Inching into and out of the "Prague Spring"
Kieran Williams outlines the path to the "Prague Spring" and subsequent invasion of Czechoslovakia by Warsaw Pact forces on August 20-21, 1968.
The political thaw in Czechoslovakia known as the “Prague Spring” of 1968 is usually commemorated by the anniversary of the epochal event that punctuated it, the Soviet-led invasion on the night of 20-21 August. It is a convenient moment to fix on, full of high drama and powerful images (the photographs by Josef Koudelka are works of art as well as journalism).
But to understand how Czechoslovakia got to that point--and why the invasion was not the end of the story--we need to look at other artifacts, documents that show countless micro-encounters between persons and institutions. We find that the path into and out of the “Prague Spring” was a switchback of small advances and reverses, pauses, detours and obscured horizons. Conventionally delineated historical periods such as Stalinism, liberalization, and the post-invasion “normalization” turn out to be very blurred, actors often unaware that they were moving from one to the next.
We can illustrate this sequence of incremental shifts by looking at how the Communist state handled intellectuals and travel in the run-up to the “Prague Spring.” While researching a biography of the writer Václav Havel, I obtained several materials recounting his attempts to visit the United States. One, from 1966, was a report from the Central Intelligence Agency, explaining why Havel would not be coming to New York to attend the P.E.N. International Congress. The source claims that the Czechoslovak authorities wanted to prevent Havel from appearing at an event which he might use to denounce censorship but did not want to ban him outright from going abroad, so they used an administrative ruse to hold up issuance of a passport. At the same time, they tried to placate him by letting him jump the queue to acquire a prized commodity (a foreign car). This was a regime already no longer willing or able to silence its critics as it would have in the 1950s, but also not ready to remove the leash entirely.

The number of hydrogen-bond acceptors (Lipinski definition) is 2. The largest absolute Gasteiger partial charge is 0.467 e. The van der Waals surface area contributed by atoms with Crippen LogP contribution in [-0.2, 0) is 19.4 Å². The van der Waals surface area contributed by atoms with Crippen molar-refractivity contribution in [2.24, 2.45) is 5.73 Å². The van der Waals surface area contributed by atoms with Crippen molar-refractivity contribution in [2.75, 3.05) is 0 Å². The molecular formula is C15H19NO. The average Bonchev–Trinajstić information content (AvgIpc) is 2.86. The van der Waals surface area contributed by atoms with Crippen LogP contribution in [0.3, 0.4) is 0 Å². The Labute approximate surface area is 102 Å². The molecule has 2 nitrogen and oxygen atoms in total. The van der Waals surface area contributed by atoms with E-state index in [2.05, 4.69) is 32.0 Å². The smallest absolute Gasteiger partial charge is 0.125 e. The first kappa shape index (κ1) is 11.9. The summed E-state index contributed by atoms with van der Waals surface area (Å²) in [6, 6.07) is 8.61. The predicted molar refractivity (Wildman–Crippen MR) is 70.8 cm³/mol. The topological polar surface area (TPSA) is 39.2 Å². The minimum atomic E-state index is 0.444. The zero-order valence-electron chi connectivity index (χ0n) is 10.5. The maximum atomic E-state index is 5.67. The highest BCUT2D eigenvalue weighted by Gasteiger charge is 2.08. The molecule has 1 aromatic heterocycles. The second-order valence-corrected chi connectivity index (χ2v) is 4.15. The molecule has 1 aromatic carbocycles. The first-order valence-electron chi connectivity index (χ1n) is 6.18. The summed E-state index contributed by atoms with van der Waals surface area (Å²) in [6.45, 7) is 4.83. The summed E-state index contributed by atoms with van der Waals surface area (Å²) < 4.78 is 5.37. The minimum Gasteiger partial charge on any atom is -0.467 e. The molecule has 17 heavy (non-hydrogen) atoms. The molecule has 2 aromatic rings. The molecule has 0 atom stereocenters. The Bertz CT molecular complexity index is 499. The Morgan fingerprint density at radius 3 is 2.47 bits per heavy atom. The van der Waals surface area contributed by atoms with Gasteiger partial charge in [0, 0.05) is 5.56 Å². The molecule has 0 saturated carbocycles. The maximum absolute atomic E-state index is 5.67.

A revealing indicator of how much additional relaxation occurred over the next two years is the relative ease with which Havel was able to visit the United States and other Western countries in spring 1968 and subsequently correspond with the Ford Foundation about a grant to spend a full six months in the US. Despite the intrusion of foreign armies in August, it appeared well into the next year that Havel would still be able to take up the grant; in June 1969, he was sketching an itinerary that would retrace the journey his father had taken around America 45 years earlier as a guest of local Rotary clubs.
As the first anniversary of the invasion came and went, Havel was making arrangements to fly to the US on September 12, 1969. At the last minute, his passport was confiscated. So unsettled was the situation, however, that, even in March 1970, there was still hope he might be granted an exit visa in September 1971; as it turned out, he would have to wait until 1990 to visit again, as President of Czechoslovakia.
At the same time, the Czechoslovak Communist Party was easing out the man who had led it from January 1968 to April 1969 and had come to embody the “Prague Spring”: Alexander Dubček. He was supposed to be overthrown in a palace coup during the invasion, but the conspiracy unraveled and he was left in office until someone else could win the trust of Soviet leader Leonid Brezhnev. Taking advantage of Dubček’s idealism and loyalty to the cause, his colleagues persuaded him to relinquish his post for the good of the Party, swapping it for the chair of the federal legislature. He remained in that respectable position into the autumn of 1969,and was likewise prevailed upon to give up his membership of the Party’s Central Committee in January 1970.
While working on my book about the events of 1968-70, I came across the letter from the new Party leader, Gustáv Husák, informing Dubček that his “resignation” from the Central Committee had been accepted. It is a terse, cold notice, typed on a plain sheet of paper, but still using the comradely familiar form of address.
To keep Dubček uncertain about his prospects – he was convinced he could return someday like victims of the 1950s purges such as Husák– he cooperated with this velvet demotion in return for a posting as ambassador to Turkey. The surveillance files of the secret police (Státní bezpečnost, StB) report that, although privately distressed, Dubček refrained from saying anything publicly in a NATO capital against his government, the Soviet Union, or the socialist movement. He was en poste for only a few months, recalled in May 1970 to be expelled from the Party he loved and relegated to a clerical job in the forestry commission, which he accepted with characteristic discipline and delusion.
All told, very little from this time in history went according to anyone’s plan: the liberalization went beyond the limits Dubček intended, the invasion failed to install the men Leonid Brezhnev preferred, and the post-invasion “normalization” was more severe than Husák wanted. Case files and bureaucratic exchanges help us reconstruct the foggy minor moments that constitute major events like the “Prague Spring.”
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